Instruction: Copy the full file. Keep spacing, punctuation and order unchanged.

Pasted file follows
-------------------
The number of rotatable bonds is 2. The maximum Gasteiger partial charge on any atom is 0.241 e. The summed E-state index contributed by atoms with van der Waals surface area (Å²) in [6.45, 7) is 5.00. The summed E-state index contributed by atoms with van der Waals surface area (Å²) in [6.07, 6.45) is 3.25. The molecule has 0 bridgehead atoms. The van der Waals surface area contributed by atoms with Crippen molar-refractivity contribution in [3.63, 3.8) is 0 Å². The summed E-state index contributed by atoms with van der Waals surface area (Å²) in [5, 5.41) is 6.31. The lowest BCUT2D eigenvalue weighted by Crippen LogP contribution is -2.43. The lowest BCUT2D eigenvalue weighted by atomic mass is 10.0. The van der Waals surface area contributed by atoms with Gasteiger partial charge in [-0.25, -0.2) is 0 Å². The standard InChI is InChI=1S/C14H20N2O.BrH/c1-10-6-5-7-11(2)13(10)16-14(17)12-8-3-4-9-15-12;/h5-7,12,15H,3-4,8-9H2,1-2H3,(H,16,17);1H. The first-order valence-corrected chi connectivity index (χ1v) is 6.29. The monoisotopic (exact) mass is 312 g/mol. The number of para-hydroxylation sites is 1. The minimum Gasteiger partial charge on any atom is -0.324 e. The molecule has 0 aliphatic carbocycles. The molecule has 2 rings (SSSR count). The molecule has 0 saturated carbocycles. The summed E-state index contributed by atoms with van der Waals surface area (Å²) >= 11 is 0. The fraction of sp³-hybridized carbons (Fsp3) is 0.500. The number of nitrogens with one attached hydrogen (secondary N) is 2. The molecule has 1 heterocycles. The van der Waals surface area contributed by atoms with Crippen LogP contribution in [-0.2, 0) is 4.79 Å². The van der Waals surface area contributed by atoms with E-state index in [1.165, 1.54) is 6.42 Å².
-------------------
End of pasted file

The number of rotatable bonds is 2. The maximum Gasteiger partial charge on any atom is 0.241 e. The summed E-state index contributed by atoms with van der Waals surface area (Å²) in [6.45, 7) is 5.00. The summed E-state index contributed by atoms with van der Waals surface area (Å²) in [6.07, 6.45) is 3.25. The molecule has 0 bridgehead atoms. The van der Waals surface area contributed by atoms with Crippen molar-refractivity contribution in [3.63, 3.8) is 0 Å². The summed E-state index contributed by atoms with van der Waals surface area (Å²) in [5, 5.41) is 6.31. The lowest BCUT2D eigenvalue weighted by Crippen LogP contribution is -2.43. The lowest BCUT2D eigenvalue weighted by atomic mass is 10.0. The van der Waals surface area contributed by atoms with Gasteiger partial charge in [-0.25, -0.2) is 0 Å². The standard InChI is InChI=1S/C14H20N2O.BrH/c1-10-6-5-7-11(2)13(10)16-14(17)12-8-3-4-9-15-12;/h5-7,12,15H,3-4,8-9H2,1-2H3,(H,16,17);1H. The first-order valence-corrected chi connectivity index (χ1v) is 6.29. The monoisotopic (exact) mass is 312 g/mol. The number of para-hydroxylation sites is 1. The minimum Gasteiger partial charge on any atom is -0.324 e. The molecule has 0 aliphatic carbocycles. The molecule has 2 rings (SSSR count). The molecule has 0 saturated carbocycles. The summed E-state index contributed by atoms with van der Waals surface area (Å²) >= 11 is 0. The fraction of sp³-hybridized carbons (Fsp3) is 0.500. The number of nitrogens with one attached hydrogen (secondary N) is 2. The molecule has 1 heterocycles. The van der Waals surface area contributed by atoms with Crippen LogP contribution in [-0.2, 0) is 4.79 Å². The van der Waals surface area contributed by atoms with E-state index in [1.165, 1.54) is 6.42 Å².